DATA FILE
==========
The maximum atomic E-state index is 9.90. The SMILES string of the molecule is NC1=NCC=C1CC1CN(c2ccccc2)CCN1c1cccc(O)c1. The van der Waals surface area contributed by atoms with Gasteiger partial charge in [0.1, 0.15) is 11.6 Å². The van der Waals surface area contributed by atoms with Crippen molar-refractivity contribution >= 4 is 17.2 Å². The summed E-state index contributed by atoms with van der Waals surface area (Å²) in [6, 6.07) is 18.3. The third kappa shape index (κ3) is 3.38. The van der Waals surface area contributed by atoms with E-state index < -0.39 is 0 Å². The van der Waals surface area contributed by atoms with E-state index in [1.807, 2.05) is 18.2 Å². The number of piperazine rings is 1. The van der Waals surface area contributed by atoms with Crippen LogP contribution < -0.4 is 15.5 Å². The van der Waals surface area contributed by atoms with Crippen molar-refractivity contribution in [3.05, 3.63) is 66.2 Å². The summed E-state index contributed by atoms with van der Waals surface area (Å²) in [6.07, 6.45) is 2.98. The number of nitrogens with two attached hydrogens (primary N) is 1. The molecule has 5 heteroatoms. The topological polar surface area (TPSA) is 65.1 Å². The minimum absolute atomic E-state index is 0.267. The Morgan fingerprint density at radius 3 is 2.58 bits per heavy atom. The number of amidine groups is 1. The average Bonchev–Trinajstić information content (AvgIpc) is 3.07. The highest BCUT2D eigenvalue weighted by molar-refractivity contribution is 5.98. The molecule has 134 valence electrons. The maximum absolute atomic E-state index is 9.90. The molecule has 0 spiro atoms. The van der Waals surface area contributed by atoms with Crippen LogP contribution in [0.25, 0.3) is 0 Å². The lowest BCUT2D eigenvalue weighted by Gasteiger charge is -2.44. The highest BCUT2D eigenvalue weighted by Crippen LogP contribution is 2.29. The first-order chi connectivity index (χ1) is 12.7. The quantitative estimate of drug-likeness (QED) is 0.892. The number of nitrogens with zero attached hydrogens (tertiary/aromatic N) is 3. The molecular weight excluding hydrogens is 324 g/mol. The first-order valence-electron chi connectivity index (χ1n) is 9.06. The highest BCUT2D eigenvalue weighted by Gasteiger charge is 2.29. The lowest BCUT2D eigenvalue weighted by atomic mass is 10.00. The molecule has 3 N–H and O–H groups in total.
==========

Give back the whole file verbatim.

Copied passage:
The maximum atomic E-state index is 9.90. The SMILES string of the molecule is NC1=NCC=C1CC1CN(c2ccccc2)CCN1c1cccc(O)c1. The van der Waals surface area contributed by atoms with Gasteiger partial charge in [0.1, 0.15) is 11.6 Å². The van der Waals surface area contributed by atoms with Crippen molar-refractivity contribution >= 4 is 17.2 Å². The summed E-state index contributed by atoms with van der Waals surface area (Å²) in [6, 6.07) is 18.3. The third kappa shape index (κ3) is 3.38. The van der Waals surface area contributed by atoms with E-state index < -0.39 is 0 Å². The van der Waals surface area contributed by atoms with E-state index in [1.807, 2.05) is 18.2 Å². The number of piperazine rings is 1. The van der Waals surface area contributed by atoms with Crippen LogP contribution < -0.4 is 15.5 Å². The van der Waals surface area contributed by atoms with Crippen molar-refractivity contribution in [3.05, 3.63) is 66.2 Å². The summed E-state index contributed by atoms with van der Waals surface area (Å²) in [6.07, 6.45) is 2.98. The number of nitrogens with two attached hydrogens (primary N) is 1. The molecule has 5 heteroatoms. The topological polar surface area (TPSA) is 65.1 Å². The minimum absolute atomic E-state index is 0.267. The Morgan fingerprint density at radius 3 is 2.58 bits per heavy atom. The number of amidine groups is 1. The average Bonchev–Trinajstić information content (AvgIpc) is 3.07. The highest BCUT2D eigenvalue weighted by molar-refractivity contribution is 5.98. The molecule has 134 valence electrons. The maximum absolute atomic E-state index is 9.90. The molecule has 0 spiro atoms. The van der Waals surface area contributed by atoms with Crippen LogP contribution in [0.25, 0.3) is 0 Å². The lowest BCUT2D eigenvalue weighted by Gasteiger charge is -2.44. The highest BCUT2D eigenvalue weighted by Crippen LogP contribution is 2.29. The first-order chi connectivity index (χ1) is 12.7. The quantitative estimate of drug-likeness (QED) is 0.892. The number of nitrogens with zero attached hydrogens (tertiary/aromatic N) is 3. The molecular weight excluding hydrogens is 324 g/mol. The first-order valence-electron chi connectivity index (χ1n) is 9.06. The highest BCUT2D eigenvalue weighted by Gasteiger charge is 2.29. The lowest BCUT2D eigenvalue weighted by atomic mass is 10.00. The molecule has 3 N–H and O–H groups in total.